MONREAL -- It started with a log book.

The book's blue hardcover shows its age, but that’s also what’s special about it -- its age.

The pages are filled with pencil marks, and the name “Frank B. Croke” is scribbled on the side. The entries are records, Frank Croke's logs, of his training exercises during World War Two: air tests, flying times and rounds fired.

Dr. Robert Drummond got the book as a gift from a patient about a decade ago. But then the doctor  discovered that the onetime owner, Croke, had lived just a few blocks away from him in Montreal West.

The discovery sparked an interest that’s turned into a labour of love.

“Everyone has a story to tell,” says Drummond. "My job is to find and tell those stories.”

His mission is not just to honour how soldiers died but also the lives they led before being sent overseas.

Over the last 10 years he’s delved into the personal histories of nearly every man listed on Montreal West’s cenotaph.

“People come out once a year and pay their respects, but there’s no personal connection," he said.

"When you dig into their stories and you find 'This person lived on my street, this person went to the same school, went to the same church, played hockey here,' it brings it closer to home.”

After more than 100 visits to Ottawa to research the soldiers' stories, he started putting small signs outside their former homes -- marking the place they longed to return to, but never did.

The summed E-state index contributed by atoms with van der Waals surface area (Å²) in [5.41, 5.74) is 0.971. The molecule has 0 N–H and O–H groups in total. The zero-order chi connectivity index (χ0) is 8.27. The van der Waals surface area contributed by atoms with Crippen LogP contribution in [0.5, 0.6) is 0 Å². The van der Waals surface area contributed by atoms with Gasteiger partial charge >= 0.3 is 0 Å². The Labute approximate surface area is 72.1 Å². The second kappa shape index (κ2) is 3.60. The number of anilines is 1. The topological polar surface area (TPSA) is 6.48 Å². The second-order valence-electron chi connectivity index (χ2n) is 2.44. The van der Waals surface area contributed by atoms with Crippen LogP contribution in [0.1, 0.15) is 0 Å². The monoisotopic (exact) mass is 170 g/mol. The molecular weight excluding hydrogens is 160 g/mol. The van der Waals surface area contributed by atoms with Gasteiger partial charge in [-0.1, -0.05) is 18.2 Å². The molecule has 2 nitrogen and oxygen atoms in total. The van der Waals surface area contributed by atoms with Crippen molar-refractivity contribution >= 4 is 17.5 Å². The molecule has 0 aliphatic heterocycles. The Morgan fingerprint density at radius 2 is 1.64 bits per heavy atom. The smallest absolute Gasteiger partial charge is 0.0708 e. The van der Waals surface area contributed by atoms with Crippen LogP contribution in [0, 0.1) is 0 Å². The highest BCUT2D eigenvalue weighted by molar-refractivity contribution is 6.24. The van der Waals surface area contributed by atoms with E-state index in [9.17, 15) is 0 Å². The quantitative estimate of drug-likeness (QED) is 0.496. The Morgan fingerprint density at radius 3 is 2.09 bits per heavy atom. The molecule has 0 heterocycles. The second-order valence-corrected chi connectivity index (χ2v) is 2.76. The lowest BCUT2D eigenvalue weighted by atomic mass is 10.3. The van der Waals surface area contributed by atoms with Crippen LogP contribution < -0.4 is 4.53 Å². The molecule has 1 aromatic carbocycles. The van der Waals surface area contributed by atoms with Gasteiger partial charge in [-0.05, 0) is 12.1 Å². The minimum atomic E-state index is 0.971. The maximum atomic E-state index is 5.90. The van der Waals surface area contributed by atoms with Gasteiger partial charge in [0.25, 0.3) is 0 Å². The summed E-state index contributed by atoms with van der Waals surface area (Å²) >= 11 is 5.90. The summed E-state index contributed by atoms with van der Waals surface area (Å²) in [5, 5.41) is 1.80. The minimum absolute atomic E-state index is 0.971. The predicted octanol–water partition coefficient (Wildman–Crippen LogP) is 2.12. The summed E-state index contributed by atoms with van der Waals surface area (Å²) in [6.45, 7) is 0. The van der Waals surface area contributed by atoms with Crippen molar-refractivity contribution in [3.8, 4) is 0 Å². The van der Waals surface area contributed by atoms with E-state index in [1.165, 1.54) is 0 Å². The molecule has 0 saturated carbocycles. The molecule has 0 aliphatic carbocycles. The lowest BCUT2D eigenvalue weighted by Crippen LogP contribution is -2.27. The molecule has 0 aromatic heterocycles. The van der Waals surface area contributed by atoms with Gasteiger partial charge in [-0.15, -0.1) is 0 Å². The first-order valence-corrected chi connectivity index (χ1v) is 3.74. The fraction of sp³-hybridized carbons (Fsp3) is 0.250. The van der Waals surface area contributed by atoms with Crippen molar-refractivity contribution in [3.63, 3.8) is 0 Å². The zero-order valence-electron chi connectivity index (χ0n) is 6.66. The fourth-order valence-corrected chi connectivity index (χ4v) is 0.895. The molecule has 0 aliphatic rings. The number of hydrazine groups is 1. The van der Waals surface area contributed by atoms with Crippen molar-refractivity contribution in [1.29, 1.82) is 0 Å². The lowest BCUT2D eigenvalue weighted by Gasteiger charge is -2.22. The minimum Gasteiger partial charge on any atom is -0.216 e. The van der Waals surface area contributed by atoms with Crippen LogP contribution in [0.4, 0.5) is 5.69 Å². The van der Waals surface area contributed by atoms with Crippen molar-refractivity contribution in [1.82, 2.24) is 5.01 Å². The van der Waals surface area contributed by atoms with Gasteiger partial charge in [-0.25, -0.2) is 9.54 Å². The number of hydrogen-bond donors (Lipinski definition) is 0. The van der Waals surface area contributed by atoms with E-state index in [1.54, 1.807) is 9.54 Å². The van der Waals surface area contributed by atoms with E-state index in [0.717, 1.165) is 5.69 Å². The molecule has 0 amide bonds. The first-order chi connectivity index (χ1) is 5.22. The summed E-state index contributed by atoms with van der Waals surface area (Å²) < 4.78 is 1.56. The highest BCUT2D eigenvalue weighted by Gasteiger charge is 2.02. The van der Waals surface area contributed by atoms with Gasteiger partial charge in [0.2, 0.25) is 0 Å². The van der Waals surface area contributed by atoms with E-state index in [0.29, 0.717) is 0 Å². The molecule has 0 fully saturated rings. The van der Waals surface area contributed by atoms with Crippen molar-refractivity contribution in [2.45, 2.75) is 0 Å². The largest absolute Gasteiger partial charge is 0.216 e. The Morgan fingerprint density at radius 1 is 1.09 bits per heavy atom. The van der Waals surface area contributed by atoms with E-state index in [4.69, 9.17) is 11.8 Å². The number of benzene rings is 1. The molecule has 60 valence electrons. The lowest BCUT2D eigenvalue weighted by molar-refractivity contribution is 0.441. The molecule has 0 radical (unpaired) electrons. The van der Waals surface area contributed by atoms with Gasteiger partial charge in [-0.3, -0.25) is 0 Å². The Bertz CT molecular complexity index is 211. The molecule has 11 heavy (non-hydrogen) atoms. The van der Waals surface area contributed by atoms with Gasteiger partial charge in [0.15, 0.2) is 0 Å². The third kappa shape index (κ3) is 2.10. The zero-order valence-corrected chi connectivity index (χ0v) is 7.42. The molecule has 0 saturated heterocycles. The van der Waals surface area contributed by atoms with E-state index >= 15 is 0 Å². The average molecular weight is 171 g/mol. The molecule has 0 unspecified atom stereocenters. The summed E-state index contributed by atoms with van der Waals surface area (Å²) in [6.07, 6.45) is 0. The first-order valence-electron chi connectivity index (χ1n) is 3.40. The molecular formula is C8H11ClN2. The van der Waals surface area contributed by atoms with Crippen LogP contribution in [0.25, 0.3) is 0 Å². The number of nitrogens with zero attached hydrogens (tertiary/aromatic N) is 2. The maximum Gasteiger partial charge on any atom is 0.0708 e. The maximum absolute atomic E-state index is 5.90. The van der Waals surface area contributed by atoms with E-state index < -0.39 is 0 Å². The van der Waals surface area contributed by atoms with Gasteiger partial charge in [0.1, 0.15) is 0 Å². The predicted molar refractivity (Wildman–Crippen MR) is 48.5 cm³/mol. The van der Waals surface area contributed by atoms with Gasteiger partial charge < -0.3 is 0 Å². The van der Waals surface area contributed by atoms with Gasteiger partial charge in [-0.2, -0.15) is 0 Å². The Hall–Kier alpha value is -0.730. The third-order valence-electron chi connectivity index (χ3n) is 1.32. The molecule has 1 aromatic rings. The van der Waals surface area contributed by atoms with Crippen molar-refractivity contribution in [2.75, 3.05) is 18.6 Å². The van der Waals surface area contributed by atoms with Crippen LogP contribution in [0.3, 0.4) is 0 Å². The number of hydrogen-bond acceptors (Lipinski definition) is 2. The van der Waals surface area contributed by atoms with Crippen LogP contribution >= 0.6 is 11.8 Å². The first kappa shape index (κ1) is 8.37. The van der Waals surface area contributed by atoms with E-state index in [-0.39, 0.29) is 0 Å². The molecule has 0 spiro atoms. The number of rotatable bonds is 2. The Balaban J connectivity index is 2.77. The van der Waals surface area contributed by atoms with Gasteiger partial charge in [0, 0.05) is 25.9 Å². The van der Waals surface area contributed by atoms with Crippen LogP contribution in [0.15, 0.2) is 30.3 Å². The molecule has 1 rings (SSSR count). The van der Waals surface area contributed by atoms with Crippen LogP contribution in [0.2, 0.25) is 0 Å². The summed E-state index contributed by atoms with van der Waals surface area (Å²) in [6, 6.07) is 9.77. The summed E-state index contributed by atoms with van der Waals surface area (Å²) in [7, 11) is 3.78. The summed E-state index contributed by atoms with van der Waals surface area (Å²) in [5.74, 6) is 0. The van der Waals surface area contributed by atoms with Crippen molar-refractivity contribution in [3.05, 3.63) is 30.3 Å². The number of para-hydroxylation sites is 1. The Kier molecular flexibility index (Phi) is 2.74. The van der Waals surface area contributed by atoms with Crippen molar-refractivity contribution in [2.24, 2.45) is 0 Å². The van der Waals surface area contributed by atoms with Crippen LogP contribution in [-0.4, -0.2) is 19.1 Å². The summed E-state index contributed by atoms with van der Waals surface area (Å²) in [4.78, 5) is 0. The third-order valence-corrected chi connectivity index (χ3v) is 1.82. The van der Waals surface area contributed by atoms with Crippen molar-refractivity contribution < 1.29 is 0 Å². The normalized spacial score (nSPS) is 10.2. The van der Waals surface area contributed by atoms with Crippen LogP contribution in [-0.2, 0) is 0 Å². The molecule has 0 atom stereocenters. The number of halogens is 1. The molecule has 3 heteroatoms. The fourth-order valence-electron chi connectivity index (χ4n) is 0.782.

Katherine O’Neill lives on Brock Avenue, in what was once Charles Dexter Schnebly’s home.

“It makes you feel proud, but also sad,” she says.

“When you see, on some blocks, multiple signs in front of houses... it makes you think of all the families that lost sons and husbands.”

Drummond’s research has become more detailed over the years, to the point where he's now finding out what sports the men played, what they did in the spare time and even the personal items that were sent to their families after they died.

He hopes to turn his research into a book, and to expand the remembrance by now also researching Montreal West soliders who served in the First World War.

Why does he do it? To pay respects, but also simply to remember -- and to remind others -- that they were real people, neighbours and young men, people's sons and granchildren, like any of us.

“'There but for the grace of God go I,'" he quoted.

"These young men, they were younger than my children. I could not imagine my kids having to do this.”